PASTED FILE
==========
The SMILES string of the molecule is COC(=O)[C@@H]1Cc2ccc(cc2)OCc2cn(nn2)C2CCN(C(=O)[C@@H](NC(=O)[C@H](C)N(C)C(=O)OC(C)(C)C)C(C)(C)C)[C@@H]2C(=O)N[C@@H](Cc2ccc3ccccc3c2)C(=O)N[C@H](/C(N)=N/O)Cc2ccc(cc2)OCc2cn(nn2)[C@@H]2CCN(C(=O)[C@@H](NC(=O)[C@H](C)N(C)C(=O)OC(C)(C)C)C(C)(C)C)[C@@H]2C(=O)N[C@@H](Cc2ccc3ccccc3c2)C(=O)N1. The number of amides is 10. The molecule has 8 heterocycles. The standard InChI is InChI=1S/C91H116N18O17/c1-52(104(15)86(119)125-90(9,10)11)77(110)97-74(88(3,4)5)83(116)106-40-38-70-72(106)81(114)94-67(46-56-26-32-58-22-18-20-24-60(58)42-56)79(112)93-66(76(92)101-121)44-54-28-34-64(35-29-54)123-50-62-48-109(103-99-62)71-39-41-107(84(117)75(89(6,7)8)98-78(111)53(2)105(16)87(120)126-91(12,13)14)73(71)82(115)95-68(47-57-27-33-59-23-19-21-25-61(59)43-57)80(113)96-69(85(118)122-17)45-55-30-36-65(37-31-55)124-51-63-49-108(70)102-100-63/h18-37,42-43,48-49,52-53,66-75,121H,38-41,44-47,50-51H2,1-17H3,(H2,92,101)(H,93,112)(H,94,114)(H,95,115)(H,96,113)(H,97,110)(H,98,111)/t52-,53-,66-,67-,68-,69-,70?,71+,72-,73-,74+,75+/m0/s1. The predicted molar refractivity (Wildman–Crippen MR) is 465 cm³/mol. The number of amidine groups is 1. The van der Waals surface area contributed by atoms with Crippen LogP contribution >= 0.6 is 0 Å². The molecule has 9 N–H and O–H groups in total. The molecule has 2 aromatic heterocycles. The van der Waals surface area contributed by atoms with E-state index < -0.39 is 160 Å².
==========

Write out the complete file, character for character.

The SMILES string of the molecule is COC(=O)[C@@H]1Cc2ccc(cc2)OCc2cn(nn2)C2CCN(C(=O)[C@@H](NC(=O)[C@H](C)N(C)C(=O)OC(C)(C)C)C(C)(C)C)[C@@H]2C(=O)N[C@@H](Cc2ccc3ccccc3c2)C(=O)N[C@H](/C(N)=N/O)Cc2ccc(cc2)OCc2cn(nn2)[C@@H]2CCN(C(=O)[C@@H](NC(=O)[C@H](C)N(C)C(=O)OC(C)(C)C)C(C)(C)C)[C@@H]2C(=O)N[C@@H](Cc2ccc3ccccc3c2)C(=O)N1. The number of amides is 10. The molecule has 8 heterocycles. The standard InChI is InChI=1S/C91H116N18O17/c1-52(104(15)86(119)125-90(9,10)11)77(110)97-74(88(3,4)5)83(116)106-40-38-70-72(106)81(114)94-67(46-56-26-32-58-22-18-20-24-60(58)42-56)79(112)93-66(76(92)101-121)44-54-28-34-64(35-29-54)123-50-62-48-109(103-99-62)71-39-41-107(84(117)75(89(6,7)8)98-78(111)53(2)105(16)87(120)126-91(12,13)14)73(71)82(115)95-68(47-57-27-33-59-23-19-21-25-61(59)43-57)80(113)96-69(85(118)122-17)45-55-30-36-65(37-31-55)124-51-63-49-108(70)102-100-63/h18-37,42-43,48-49,52-53,66-75,121H,38-41,44-47,50-51H2,1-17H3,(H2,92,101)(H,93,112)(H,94,114)(H,95,115)(H,96,113)(H,97,110)(H,98,111)/t52-,53-,66-,67-,68-,69-,70?,71+,72-,73-,74+,75+/m0/s1. The predicted molar refractivity (Wildman–Crippen MR) is 465 cm³/mol. The number of amidine groups is 1. The van der Waals surface area contributed by atoms with Crippen LogP contribution >= 0.6 is 0 Å². The molecule has 9 N–H and O–H groups in total. The molecule has 2 aromatic heterocycles. The van der Waals surface area contributed by atoms with E-state index < -0.39 is 160 Å².